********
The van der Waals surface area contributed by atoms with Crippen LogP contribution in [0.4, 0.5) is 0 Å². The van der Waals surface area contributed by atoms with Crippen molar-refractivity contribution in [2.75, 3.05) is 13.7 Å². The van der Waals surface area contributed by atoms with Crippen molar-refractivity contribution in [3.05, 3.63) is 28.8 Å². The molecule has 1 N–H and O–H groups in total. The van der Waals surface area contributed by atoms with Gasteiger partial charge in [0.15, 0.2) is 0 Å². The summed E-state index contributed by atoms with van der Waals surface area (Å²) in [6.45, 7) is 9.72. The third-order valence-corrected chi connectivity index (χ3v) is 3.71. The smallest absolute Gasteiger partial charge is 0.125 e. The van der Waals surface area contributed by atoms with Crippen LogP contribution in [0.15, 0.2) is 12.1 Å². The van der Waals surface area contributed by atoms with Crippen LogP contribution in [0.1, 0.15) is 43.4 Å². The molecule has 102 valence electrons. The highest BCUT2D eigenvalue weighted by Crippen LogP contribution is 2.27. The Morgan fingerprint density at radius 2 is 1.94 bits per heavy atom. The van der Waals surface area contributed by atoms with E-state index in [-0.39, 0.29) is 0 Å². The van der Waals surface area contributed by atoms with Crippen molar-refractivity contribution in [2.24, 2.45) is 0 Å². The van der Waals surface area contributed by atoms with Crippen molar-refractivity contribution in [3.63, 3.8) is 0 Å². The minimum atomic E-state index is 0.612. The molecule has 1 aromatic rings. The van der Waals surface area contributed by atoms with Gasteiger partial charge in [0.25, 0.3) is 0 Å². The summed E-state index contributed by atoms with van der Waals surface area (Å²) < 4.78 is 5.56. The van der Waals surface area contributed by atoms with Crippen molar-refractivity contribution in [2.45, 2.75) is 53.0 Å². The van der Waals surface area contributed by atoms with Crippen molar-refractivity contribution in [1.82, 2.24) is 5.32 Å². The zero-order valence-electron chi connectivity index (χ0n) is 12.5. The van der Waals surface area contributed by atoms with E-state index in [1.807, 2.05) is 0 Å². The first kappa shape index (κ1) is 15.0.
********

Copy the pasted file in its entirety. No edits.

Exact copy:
The van der Waals surface area contributed by atoms with Crippen LogP contribution in [0.4, 0.5) is 0 Å². The van der Waals surface area contributed by atoms with Crippen molar-refractivity contribution in [2.75, 3.05) is 13.7 Å². The van der Waals surface area contributed by atoms with Crippen molar-refractivity contribution in [3.05, 3.63) is 28.8 Å². The molecule has 1 N–H and O–H groups in total. The van der Waals surface area contributed by atoms with Gasteiger partial charge in [0.15, 0.2) is 0 Å². The summed E-state index contributed by atoms with van der Waals surface area (Å²) in [6.45, 7) is 9.72. The third-order valence-corrected chi connectivity index (χ3v) is 3.71. The smallest absolute Gasteiger partial charge is 0.125 e. The van der Waals surface area contributed by atoms with Crippen LogP contribution in [0.15, 0.2) is 12.1 Å². The van der Waals surface area contributed by atoms with Crippen LogP contribution in [0.1, 0.15) is 43.4 Å². The molecule has 102 valence electrons. The highest BCUT2D eigenvalue weighted by Crippen LogP contribution is 2.27. The Morgan fingerprint density at radius 2 is 1.94 bits per heavy atom. The van der Waals surface area contributed by atoms with E-state index in [-0.39, 0.29) is 0 Å². The van der Waals surface area contributed by atoms with Crippen molar-refractivity contribution in [2.24, 2.45) is 0 Å². The van der Waals surface area contributed by atoms with Crippen molar-refractivity contribution in [3.63, 3.8) is 0 Å². The minimum atomic E-state index is 0.612. The molecule has 1 aromatic rings. The van der Waals surface area contributed by atoms with Gasteiger partial charge in [0.25, 0.3) is 0 Å². The summed E-state index contributed by atoms with van der Waals surface area (Å²) < 4.78 is 5.56. The van der Waals surface area contributed by atoms with Crippen molar-refractivity contribution in [2.45, 2.75) is 53.0 Å². The van der Waals surface area contributed by atoms with Crippen molar-refractivity contribution in [1.82, 2.24) is 5.32 Å². The zero-order valence-electron chi connectivity index (χ0n) is 12.5. The van der Waals surface area contributed by atoms with E-state index in [1.807, 2.05) is 0 Å². The first kappa shape index (κ1) is 15.0.